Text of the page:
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Creating Widgets in PhAB

Once you've created or opened an application, you'll probably want to add, delete, and modify widgets. This chapter describes how to work with widgets.

It includes:

Note: For information on using specific widget classes, see:

Since widgets inherit a lot of behavior from their parent classes, you should make yourself familiar with the fundamental classes: PtWidget, PtBasic, PtContainer, and so on.

Types of widgets

There are two major types of widgets:

Container-class widgets can contain other widgets—including other containers. Widgets placed inside a container are known as child widgets; the hierarchy resulting from this nesting is called the widget family. Container widgets can look after sizing and positioning their children, as described in the Geometry Management chapter.

When working with container-class widgets in PhAB, remember the following:

Instance names

If your program has to interact with a widget, that widget must have a unique instance name. Using this name, PhAB generates a global variable and a manifest that let you easily access the widget from within your code.

To view or edit a widget's instance name, use the Widget Instance Name field at the top of the Resources or Callbacks control panel:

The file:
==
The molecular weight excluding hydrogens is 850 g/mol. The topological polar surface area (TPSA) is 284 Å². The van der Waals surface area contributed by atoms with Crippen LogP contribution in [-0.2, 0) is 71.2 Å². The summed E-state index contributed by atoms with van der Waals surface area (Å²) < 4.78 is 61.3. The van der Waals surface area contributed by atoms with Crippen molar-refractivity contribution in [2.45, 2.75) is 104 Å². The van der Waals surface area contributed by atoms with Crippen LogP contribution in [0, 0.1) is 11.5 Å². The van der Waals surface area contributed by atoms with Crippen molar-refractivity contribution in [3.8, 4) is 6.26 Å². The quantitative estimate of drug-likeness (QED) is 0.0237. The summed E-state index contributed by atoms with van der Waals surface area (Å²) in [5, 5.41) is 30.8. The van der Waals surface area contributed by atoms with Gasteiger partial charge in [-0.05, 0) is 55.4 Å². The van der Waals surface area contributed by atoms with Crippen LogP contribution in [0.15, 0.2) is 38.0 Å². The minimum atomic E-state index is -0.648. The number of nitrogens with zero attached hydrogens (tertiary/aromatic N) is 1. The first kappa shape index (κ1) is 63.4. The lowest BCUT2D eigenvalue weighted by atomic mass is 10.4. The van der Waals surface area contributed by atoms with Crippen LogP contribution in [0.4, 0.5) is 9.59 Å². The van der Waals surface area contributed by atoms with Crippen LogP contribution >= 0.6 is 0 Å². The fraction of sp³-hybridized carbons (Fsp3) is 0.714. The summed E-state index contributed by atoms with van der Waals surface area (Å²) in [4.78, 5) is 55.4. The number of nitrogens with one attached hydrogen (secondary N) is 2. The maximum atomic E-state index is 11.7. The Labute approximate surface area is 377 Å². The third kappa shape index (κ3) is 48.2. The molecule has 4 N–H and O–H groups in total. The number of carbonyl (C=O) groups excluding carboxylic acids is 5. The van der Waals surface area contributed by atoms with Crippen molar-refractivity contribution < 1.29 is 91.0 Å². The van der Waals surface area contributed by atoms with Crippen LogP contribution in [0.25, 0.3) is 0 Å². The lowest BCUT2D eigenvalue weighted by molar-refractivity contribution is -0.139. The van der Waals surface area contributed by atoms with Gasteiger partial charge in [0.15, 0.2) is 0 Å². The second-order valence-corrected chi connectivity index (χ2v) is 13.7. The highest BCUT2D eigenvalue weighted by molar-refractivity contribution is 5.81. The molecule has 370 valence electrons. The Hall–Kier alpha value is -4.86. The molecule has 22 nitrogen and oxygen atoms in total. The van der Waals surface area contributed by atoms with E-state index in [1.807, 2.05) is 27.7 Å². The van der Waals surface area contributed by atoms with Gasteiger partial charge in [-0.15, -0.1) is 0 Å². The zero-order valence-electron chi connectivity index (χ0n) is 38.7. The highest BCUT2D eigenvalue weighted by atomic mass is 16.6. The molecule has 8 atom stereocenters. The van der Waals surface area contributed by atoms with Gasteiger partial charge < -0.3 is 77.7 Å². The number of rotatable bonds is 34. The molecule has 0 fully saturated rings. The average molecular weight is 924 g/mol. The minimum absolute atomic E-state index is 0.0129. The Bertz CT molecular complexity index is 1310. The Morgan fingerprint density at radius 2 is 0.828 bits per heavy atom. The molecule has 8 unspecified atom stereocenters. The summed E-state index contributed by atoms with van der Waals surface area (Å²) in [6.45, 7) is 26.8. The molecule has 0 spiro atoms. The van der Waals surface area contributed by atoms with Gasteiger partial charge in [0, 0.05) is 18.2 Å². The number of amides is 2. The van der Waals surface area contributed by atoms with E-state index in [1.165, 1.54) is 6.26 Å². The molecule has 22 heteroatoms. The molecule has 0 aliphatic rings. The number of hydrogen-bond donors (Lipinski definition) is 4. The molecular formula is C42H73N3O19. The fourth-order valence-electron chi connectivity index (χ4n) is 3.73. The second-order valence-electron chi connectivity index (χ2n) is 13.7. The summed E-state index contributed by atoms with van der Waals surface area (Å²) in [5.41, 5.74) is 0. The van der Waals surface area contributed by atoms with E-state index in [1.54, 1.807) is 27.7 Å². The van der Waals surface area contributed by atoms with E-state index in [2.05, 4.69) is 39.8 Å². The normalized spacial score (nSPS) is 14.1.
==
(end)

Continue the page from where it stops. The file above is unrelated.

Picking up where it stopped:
Instance name

Editing a widget's instance name.

  • A widget's instance name is used to make several C variables, so it can include only letters, digits and underscores. PhAB doesn't let you use any other characters. An instance name can be no longer than 64 characters.
  • You should develop a naming convention for all the widgets in your application — it will make large applications more manageable.

You can optionally include the instance name in the widget's memory. See Other Generate options in the Working with Applications chapter.

Default instance name

When you create a widget, PhAB automatically gives it a default instance name. Typically, this default name is the widget's class name. For example, if you create a PtButton-class widget, the Resources and Callbacks control panels display PtButton as the instance name.

If a widget simply serves as a label or window decoration, it doesn't have to be accessed from within your application code. So you should tell PhAB to ignore the widget's instance name during code generation. To do this:

When to assign a unique name

You should give a widget a unique name if:

Note: To keep the number of global variables to a minimum, don't give a widget a unique name unless you really need to access the widget from within your application. If you've given a widget a name and later decide you don't need the name, just change it back to the widget's class name or blank it out.

Instance names and translations

As described in the chapter on International Language Support, you'll need an instance name for every text string in your application's user interface. These instance names aren't needed in your code.

To indicate that an instance name isn't required for code generation, start the name with the @ character. PhAB recognizes such a name when generating the text language database, but skips over it when generating code.